By Tom Curry National affairs writer
updated 5/24/2007 5:40:57 PM ET 2007-05-24T21:40:57

K Street needs the Democrats: they now control Congress and decide what bills get sent to the president’s desk. But do congressional Democrats need K Street?

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K Street is Washington shorthand for the universe of lobbyists who represent corporations, industries, labor unions, and ideological causes. Lobbyists also raise money for each party’s candidates.

Democrats were elected last November partly on the wave of voter disaffection with GOP House members illegally accepting payments for official actions and by the sense that K Street had gained too much influence over Congress.

The House OK’d a bill Thursday which would impose a new disclosure requirement on lobbyists who collect and “bundle” campaign contributions totaling more than $5,000 a quarter.

It also passed another bill requiring increased disclosure of lobbyists' contributions to House members' charities and disclosure of members or staff negotiating for future employment.

But Democratic leaders deleted a key provision that reform groups such as Common Cause wanted: making members and staffers wait two years after they exit Congress before beginning a lobbying career. Under current law, the waiting period is one year.

K Street has received an influx of Democrats since the party triumphed in last November’s elections. Former Democratic staffers have left Capitol Hill to work for firms such as Verizon or to join lobbying outfits.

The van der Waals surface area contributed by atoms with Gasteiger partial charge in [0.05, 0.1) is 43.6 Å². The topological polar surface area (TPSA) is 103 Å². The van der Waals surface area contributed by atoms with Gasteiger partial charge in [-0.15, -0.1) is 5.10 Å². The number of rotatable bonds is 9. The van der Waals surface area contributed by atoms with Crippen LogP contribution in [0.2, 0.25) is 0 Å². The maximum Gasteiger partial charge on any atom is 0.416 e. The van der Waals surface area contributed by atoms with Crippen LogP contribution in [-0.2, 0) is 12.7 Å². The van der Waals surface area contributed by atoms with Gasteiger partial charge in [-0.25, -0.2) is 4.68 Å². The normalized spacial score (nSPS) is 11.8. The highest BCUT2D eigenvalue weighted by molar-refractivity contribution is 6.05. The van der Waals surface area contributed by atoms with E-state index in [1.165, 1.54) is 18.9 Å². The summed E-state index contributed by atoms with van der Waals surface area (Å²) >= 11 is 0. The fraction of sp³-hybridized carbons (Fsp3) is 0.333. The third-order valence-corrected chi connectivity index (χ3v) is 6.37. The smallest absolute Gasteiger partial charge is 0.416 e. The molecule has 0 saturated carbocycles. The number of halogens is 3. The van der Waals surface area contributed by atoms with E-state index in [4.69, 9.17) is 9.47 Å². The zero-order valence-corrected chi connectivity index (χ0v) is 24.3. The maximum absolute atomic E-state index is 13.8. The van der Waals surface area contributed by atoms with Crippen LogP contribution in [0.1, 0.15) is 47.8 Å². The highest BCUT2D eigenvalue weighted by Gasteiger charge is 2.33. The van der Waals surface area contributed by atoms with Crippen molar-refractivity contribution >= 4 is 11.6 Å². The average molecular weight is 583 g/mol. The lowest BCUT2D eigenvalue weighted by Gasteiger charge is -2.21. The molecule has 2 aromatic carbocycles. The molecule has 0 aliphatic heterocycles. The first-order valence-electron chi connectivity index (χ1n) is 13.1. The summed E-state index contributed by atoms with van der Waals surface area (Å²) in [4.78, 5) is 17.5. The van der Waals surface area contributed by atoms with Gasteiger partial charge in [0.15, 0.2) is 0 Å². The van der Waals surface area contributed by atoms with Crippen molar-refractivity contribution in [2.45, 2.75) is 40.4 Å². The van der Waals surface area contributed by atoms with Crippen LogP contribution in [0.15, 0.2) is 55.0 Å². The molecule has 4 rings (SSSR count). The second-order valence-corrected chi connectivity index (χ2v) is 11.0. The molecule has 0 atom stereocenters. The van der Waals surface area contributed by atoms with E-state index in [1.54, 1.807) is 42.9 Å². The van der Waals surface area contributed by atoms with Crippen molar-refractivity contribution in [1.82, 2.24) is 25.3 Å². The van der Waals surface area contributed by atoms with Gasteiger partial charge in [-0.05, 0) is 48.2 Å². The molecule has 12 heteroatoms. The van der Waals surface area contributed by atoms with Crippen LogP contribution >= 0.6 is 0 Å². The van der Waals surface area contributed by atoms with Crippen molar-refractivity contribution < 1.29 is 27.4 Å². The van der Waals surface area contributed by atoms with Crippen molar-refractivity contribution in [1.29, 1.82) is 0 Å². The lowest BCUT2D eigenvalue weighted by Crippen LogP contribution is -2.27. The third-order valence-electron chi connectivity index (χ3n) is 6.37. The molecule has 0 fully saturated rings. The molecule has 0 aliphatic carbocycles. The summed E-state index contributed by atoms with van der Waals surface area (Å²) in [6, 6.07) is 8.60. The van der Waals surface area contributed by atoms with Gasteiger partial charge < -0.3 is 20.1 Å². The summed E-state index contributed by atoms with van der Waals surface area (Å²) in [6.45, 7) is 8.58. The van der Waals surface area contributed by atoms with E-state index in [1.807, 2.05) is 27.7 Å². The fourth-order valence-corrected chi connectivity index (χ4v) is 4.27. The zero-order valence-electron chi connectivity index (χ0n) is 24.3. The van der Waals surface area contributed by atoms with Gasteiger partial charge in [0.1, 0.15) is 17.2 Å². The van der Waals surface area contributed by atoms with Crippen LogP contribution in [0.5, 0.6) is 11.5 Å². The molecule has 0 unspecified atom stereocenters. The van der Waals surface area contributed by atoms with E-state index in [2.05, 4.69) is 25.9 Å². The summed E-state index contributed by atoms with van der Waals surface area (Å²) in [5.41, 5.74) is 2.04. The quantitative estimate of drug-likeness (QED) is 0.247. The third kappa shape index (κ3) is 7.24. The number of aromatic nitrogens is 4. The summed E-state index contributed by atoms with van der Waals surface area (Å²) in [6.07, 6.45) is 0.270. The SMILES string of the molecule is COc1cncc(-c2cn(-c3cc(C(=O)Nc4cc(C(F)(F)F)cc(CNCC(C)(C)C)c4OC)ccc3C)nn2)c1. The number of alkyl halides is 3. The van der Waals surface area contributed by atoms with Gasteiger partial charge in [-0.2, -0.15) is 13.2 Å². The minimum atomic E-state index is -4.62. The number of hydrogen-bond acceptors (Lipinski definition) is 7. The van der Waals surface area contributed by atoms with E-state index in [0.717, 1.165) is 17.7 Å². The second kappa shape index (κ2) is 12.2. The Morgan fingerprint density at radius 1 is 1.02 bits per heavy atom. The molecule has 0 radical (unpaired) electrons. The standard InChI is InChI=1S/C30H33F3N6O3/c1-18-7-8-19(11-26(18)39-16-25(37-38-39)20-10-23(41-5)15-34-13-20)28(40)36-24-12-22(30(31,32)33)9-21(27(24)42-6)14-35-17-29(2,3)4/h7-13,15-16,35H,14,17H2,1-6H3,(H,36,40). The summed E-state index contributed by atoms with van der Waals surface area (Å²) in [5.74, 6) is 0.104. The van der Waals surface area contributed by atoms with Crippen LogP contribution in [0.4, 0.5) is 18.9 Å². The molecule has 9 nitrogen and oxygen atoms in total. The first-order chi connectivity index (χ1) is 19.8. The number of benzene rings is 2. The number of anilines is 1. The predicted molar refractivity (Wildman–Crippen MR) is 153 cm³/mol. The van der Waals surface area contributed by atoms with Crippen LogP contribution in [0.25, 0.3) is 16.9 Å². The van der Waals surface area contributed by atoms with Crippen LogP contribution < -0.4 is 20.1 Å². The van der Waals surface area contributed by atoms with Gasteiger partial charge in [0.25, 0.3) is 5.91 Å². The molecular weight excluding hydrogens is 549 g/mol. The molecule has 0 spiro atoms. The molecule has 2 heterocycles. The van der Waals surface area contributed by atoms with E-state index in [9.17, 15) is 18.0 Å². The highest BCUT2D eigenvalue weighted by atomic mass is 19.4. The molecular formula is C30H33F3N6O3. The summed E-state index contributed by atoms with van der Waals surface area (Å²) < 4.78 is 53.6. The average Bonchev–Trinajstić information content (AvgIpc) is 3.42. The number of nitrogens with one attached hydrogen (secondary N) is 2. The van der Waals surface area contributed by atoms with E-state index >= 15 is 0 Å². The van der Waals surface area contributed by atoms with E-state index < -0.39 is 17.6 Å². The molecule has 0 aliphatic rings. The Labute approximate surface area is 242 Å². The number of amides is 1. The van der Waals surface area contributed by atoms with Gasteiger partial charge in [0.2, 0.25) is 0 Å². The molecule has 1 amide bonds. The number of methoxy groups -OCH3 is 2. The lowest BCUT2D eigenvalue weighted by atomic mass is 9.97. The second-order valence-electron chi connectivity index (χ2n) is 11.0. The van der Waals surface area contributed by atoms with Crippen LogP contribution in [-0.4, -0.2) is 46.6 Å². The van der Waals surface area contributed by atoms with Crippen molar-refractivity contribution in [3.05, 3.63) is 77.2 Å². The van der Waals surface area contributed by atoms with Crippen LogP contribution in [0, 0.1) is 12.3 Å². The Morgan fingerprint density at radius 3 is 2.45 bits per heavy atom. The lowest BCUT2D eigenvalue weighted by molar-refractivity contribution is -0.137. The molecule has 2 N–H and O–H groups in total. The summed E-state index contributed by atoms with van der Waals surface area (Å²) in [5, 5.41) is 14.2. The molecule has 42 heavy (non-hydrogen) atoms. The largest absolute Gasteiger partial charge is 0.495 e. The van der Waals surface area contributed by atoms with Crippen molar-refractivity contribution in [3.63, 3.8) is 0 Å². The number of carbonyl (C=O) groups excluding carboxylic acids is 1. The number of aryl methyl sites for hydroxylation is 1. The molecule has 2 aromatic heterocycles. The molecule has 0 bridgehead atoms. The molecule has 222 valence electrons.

K Street's role in keeping Democratic majority
The House vote on Thursday sharpens the focus on a question that has implications for the 2008 elections and beyond: Can Democrats keep a lasting congressional majority if they don’t have Democratic lobbyists on K Street who know the legislative process and can support the Democratic majority?

Is the “revolving door” of former Democratic congressional staffers heading to K Street an inevitable fact of politics?

In an editorial Wednesday, the New York Times railed against congressional Democrats who defeated “tighter restrictions on the sleazy, revolving-door culture” of members and congressional staffers migrating to K Street.

“If House Democrats pass a bill that doesn't include provisions shutting or at least slowing down the revolving door, they are going on record in support of the same culture of corruption they claimed to be against in the 2006 elections,” said David Sirota, a Democratic activist and author of the book “Hostile Takeover: How Big Money & Corruption Conquered Our Government — and How We Take It Back.”

Sirota added, “The only people who are against slowing down the revolving door are those who go into government specifically to use their taxpayer-funded experience in public service in order to personally cash in and shill for Big Money interests.”

Effect of a two-year hiatus
But a former Democratic congressional staffer who is now one of Washington’s most accomplished lobbyists told in an interview Wednesday that a two-year blackout period would have “reduced the ability of people to leave government and to do other jobs. And the much more pernicious effect is it would have reduced the likelihood of really good people to want to go back into government” after serving a stint on K Street.